- CNBC's Jim Cramer said Friday that the U.S. should not take on China as the world faces unprecedented economic calamity from the coronavirus pandemic.
- Cramer, who has been a hard-liner on China, said the prospect of retaliation from Beijing is "terrible."
- "Why don't we take them on six months from now? Why right now? We need to sell things," the "Mad Money" host added.
"What are we crazy?" Cramer asked, saying "this is not time" to inflame trade tensions between Washington and Beijing. "We're not strong," he added, pointing to the record 16.4% plunge in U.S. retail sales in April.
The "Mad Money" host's comments come after the Trump administration's move to block semiconductor shipments to China-based Huawei put heavy pressure on U.S. stock futures, which gave way to a lower open Friday on Wall Street.
Less than an hour after the start of trading, the Dow Jones Industrial Average clawed back earlier losses. On Thursday, the Dow surged 377 points, or 1.6%, after being down more than 450 points earlier in the session.
Huawei, a maker of smartphones and mobile networking equipment, has been at the center of a long-running technological trade dispute between the world's two largest economies. The U.S. has been trying to convince its allies around the world to exclude Huawei gear from next-generation 5G networks on grounds that it could be used by China for spying. Huawei has repeatedly denied that accusation.
Cramer, who has been a hard-liner on China, said the prospect of retaliation from Beijing is "terrible."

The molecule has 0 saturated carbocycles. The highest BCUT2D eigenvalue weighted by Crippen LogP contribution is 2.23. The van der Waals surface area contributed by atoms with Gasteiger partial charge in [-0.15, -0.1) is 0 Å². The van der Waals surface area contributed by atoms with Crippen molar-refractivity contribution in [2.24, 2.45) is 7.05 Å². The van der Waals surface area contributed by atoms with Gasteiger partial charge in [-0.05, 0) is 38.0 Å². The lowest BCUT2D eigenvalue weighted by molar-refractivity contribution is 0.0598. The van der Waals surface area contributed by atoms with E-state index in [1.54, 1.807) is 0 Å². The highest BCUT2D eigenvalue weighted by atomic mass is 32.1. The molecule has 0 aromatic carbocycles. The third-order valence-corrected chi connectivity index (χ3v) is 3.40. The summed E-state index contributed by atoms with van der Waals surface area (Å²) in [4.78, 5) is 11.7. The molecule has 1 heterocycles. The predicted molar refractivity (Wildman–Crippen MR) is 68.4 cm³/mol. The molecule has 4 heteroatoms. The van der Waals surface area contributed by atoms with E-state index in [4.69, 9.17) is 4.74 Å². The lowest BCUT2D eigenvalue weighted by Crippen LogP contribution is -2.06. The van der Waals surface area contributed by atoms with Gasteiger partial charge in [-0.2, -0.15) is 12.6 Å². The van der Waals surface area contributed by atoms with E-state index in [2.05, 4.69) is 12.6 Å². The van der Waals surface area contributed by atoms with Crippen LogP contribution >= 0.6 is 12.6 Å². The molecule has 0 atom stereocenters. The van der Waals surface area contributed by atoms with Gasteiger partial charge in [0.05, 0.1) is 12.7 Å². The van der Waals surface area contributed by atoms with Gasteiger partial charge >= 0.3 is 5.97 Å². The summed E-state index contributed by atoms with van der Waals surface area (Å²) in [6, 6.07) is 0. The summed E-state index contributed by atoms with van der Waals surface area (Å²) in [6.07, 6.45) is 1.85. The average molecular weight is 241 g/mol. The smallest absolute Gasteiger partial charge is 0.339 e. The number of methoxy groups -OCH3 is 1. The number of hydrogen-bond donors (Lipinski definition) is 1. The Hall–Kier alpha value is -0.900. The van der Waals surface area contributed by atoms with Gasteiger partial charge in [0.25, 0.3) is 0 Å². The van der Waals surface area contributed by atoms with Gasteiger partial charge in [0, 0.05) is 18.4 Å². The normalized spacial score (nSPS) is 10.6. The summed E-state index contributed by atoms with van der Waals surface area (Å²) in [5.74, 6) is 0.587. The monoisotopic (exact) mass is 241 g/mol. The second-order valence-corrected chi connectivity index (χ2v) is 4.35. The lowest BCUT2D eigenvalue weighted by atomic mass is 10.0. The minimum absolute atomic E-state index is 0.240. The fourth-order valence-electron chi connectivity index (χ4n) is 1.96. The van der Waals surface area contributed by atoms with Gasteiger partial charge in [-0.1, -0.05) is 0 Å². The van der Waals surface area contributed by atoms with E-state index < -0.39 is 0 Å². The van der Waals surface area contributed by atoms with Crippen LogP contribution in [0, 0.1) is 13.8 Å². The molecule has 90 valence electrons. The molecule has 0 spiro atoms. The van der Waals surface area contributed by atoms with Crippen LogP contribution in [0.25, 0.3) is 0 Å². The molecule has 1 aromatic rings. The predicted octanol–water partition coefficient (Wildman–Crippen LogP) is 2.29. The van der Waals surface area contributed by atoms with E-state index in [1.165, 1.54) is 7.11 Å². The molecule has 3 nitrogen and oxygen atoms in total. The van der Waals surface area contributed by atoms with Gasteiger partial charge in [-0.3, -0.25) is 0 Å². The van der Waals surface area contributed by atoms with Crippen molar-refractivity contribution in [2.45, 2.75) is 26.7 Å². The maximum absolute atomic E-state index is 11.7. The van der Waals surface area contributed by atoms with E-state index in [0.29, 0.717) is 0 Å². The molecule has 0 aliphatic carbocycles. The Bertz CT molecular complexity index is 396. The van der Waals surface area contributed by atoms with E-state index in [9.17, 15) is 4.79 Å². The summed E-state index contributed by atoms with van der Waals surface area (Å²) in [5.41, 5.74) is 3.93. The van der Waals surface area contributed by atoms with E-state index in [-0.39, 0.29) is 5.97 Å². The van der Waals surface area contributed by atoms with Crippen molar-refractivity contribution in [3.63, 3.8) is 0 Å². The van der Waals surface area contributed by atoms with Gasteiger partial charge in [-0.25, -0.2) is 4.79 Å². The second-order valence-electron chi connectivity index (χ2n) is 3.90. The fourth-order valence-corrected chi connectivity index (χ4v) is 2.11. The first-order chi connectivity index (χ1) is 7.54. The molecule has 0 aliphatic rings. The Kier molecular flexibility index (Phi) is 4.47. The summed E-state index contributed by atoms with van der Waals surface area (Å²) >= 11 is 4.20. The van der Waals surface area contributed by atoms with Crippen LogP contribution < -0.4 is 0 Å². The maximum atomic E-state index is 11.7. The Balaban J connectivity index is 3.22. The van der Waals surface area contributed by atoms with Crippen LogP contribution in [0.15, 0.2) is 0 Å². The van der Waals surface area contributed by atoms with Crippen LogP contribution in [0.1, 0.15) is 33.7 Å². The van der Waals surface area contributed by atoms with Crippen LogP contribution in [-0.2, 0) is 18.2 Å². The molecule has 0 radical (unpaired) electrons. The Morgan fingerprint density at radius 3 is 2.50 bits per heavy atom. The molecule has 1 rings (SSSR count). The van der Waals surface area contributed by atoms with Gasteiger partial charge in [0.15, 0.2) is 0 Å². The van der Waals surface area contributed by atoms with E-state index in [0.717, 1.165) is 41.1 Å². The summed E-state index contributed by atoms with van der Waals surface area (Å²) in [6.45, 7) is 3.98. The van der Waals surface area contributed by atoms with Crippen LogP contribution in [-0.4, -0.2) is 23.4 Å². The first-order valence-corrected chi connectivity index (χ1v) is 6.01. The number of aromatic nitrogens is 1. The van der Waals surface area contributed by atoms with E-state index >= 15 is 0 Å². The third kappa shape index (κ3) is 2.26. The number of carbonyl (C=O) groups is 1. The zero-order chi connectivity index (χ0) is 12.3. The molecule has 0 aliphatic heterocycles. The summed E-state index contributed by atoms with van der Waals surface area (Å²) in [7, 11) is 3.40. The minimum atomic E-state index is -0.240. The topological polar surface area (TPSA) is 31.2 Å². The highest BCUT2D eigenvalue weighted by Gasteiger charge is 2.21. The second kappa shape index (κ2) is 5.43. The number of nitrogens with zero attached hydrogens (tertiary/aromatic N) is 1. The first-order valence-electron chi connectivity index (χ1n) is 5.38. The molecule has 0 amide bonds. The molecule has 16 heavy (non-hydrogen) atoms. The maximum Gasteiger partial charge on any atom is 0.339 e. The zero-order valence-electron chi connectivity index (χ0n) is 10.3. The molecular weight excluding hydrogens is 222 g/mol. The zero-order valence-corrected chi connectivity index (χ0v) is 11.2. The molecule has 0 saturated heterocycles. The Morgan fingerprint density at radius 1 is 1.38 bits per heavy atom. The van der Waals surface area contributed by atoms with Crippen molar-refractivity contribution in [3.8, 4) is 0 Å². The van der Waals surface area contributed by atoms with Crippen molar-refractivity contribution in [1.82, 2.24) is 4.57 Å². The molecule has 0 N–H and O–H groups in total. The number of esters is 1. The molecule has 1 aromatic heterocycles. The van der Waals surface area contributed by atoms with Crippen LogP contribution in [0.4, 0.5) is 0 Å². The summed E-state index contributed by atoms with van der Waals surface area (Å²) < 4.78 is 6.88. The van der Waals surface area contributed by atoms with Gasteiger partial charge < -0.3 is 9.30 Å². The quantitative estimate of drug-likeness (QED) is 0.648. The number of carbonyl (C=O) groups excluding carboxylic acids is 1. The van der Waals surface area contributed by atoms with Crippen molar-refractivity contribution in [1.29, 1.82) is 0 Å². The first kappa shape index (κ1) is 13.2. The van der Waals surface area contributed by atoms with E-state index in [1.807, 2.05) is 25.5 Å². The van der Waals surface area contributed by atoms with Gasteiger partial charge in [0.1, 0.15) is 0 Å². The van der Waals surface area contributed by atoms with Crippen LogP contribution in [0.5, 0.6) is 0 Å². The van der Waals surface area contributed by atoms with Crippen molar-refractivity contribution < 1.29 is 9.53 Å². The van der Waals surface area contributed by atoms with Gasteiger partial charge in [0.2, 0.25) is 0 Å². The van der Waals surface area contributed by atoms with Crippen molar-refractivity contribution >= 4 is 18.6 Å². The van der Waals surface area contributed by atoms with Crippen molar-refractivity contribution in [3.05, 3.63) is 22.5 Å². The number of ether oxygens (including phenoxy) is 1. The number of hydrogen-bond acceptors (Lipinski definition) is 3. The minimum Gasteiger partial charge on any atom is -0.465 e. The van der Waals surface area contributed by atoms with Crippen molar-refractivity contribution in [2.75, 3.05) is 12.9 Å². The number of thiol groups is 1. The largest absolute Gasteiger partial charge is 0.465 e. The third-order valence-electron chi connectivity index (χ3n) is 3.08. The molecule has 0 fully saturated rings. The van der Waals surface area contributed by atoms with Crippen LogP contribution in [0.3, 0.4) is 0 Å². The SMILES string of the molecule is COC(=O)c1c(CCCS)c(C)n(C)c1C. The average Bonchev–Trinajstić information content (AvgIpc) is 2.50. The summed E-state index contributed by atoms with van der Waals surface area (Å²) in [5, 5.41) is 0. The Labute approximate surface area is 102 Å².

Hu Xijin, editor-in-chief of Chinese state-run publication Global Times, said in a tweet Friday that if the U.S. takes further action to block supply to Huawei, China will activate the "unreliable entity list," "restrict or investigate" U.S. companies including Qualcomm, Cisco Systems and Apple, and suspend the purchase of Boeing airplanes. Those stocks were lower in early trading.
Hu's Twitter account has been closely followed by many Wall Street traders for insight on the trade war. His commentary appeared to have inside knowledge about U.S.-China relations.
"Why don't we take them on six months from now? Why right now? We need to sell things," Cramer said. President Donald Trump needs to be "a little more good cop," even if it makes the U.S. look like "we're nice to the Chinese," he added.
In a Fox Business interview Thursday, Trump threatened to "cut off the whole relationship" between the U.S. and China.
— CNBC's Yun Li and Reuters contributed to this report.